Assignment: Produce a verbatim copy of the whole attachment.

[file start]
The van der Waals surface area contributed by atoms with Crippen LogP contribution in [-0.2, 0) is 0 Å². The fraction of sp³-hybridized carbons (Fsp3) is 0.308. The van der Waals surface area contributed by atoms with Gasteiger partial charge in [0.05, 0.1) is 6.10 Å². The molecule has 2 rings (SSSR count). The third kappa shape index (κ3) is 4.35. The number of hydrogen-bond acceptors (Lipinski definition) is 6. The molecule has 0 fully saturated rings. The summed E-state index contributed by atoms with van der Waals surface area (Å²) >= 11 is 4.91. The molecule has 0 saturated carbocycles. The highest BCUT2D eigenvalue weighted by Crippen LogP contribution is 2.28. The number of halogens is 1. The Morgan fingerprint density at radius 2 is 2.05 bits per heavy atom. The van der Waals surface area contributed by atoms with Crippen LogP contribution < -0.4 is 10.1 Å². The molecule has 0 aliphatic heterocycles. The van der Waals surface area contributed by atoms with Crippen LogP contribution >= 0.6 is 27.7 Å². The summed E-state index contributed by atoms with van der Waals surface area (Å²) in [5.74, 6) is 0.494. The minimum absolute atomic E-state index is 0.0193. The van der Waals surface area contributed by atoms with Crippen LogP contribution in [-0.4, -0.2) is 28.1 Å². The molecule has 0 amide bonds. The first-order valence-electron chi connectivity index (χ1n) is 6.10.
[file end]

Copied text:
The van der Waals surface area contributed by atoms with Crippen LogP contribution in [-0.2, 0) is 0 Å². The fraction of sp³-hybridized carbons (Fsp3) is 0.308. The van der Waals surface area contributed by atoms with Gasteiger partial charge in [0.05, 0.1) is 6.10 Å². The molecule has 2 rings (SSSR count). The third kappa shape index (κ3) is 4.35. The number of hydrogen-bond acceptors (Lipinski definition) is 6. The molecule has 0 fully saturated rings. The summed E-state index contributed by atoms with van der Waals surface area (Å²) >= 11 is 4.91. The molecule has 0 saturated carbocycles. The highest BCUT2D eigenvalue weighted by Crippen LogP contribution is 2.28. The number of halogens is 1. The Morgan fingerprint density at radius 2 is 2.05 bits per heavy atom. The van der Waals surface area contributed by atoms with Crippen LogP contribution < -0.4 is 10.1 Å². The molecule has 0 aliphatic heterocycles. The van der Waals surface area contributed by atoms with Crippen LogP contribution >= 0.6 is 27.7 Å². The summed E-state index contributed by atoms with van der Waals surface area (Å²) in [5.74, 6) is 0.494. The minimum absolute atomic E-state index is 0.0193. The van der Waals surface area contributed by atoms with Crippen LogP contribution in [-0.4, -0.2) is 28.1 Å². The molecule has 0 amide bonds. The first-order valence-electron chi connectivity index (χ1n) is 6.10.